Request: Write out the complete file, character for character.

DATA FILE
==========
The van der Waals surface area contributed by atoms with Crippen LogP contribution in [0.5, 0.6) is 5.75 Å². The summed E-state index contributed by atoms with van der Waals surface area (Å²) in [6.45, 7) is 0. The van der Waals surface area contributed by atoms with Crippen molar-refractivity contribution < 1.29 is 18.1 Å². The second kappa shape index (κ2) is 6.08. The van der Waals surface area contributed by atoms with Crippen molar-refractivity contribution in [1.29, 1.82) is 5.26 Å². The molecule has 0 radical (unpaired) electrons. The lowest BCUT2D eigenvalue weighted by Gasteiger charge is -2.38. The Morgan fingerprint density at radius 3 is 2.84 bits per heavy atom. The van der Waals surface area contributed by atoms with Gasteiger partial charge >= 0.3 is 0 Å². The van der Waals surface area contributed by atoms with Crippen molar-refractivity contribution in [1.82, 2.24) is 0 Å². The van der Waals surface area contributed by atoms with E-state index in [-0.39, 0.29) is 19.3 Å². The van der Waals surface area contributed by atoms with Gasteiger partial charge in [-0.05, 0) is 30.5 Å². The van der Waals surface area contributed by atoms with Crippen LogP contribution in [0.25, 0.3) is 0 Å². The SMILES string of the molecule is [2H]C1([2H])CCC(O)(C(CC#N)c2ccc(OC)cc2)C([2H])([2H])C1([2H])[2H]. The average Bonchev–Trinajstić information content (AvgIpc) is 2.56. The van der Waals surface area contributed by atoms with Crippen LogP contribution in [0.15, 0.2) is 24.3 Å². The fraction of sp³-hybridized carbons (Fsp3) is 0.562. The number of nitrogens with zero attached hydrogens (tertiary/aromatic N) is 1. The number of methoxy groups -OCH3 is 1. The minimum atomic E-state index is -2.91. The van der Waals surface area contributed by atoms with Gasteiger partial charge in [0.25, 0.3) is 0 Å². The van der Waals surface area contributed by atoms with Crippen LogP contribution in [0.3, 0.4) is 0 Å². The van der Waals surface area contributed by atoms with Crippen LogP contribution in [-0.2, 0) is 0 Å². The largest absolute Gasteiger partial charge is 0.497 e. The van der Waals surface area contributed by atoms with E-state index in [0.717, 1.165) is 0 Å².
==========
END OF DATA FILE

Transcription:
The van der Waals surface area contributed by atoms with Crippen LogP contribution in [0.5, 0.6) is 5.75 Å². The summed E-state index contributed by atoms with van der Waals surface area (Å²) in [6.45, 7) is 0. The van der Waals surface area contributed by atoms with Crippen molar-refractivity contribution < 1.29 is 18.1 Å². The second kappa shape index (κ2) is 6.08. The van der Waals surface area contributed by atoms with Crippen molar-refractivity contribution in [1.29, 1.82) is 5.26 Å². The molecule has 0 radical (unpaired) electrons. The lowest BCUT2D eigenvalue weighted by Gasteiger charge is -2.38. The Morgan fingerprint density at radius 3 is 2.84 bits per heavy atom. The van der Waals surface area contributed by atoms with Gasteiger partial charge >= 0.3 is 0 Å². The van der Waals surface area contributed by atoms with Crippen molar-refractivity contribution in [1.82, 2.24) is 0 Å². The van der Waals surface area contributed by atoms with E-state index in [-0.39, 0.29) is 19.3 Å². The van der Waals surface area contributed by atoms with Gasteiger partial charge in [-0.05, 0) is 30.5 Å². The van der Waals surface area contributed by atoms with Crippen LogP contribution in [0.25, 0.3) is 0 Å². The SMILES string of the molecule is [2H]C1([2H])CCC(O)(C(CC#N)c2ccc(OC)cc2)C([2H])([2H])C1([2H])[2H]. The average Bonchev–Trinajstić information content (AvgIpc) is 2.56. The van der Waals surface area contributed by atoms with Crippen LogP contribution in [0.15, 0.2) is 24.3 Å². The fraction of sp³-hybridized carbons (Fsp3) is 0.562. The number of nitrogens with zero attached hydrogens (tertiary/aromatic N) is 1. The number of methoxy groups -OCH3 is 1. The minimum atomic E-state index is -2.91. The van der Waals surface area contributed by atoms with Gasteiger partial charge in [0.25, 0.3) is 0 Å². The van der Waals surface area contributed by atoms with Crippen LogP contribution in [0.3, 0.4) is 0 Å². The van der Waals surface area contributed by atoms with Crippen LogP contribution in [-0.2, 0) is 0 Å². The largest absolute Gasteiger partial charge is 0.497 e. The van der Waals surface area contributed by atoms with E-state index in [0.717, 1.165) is 0 Å².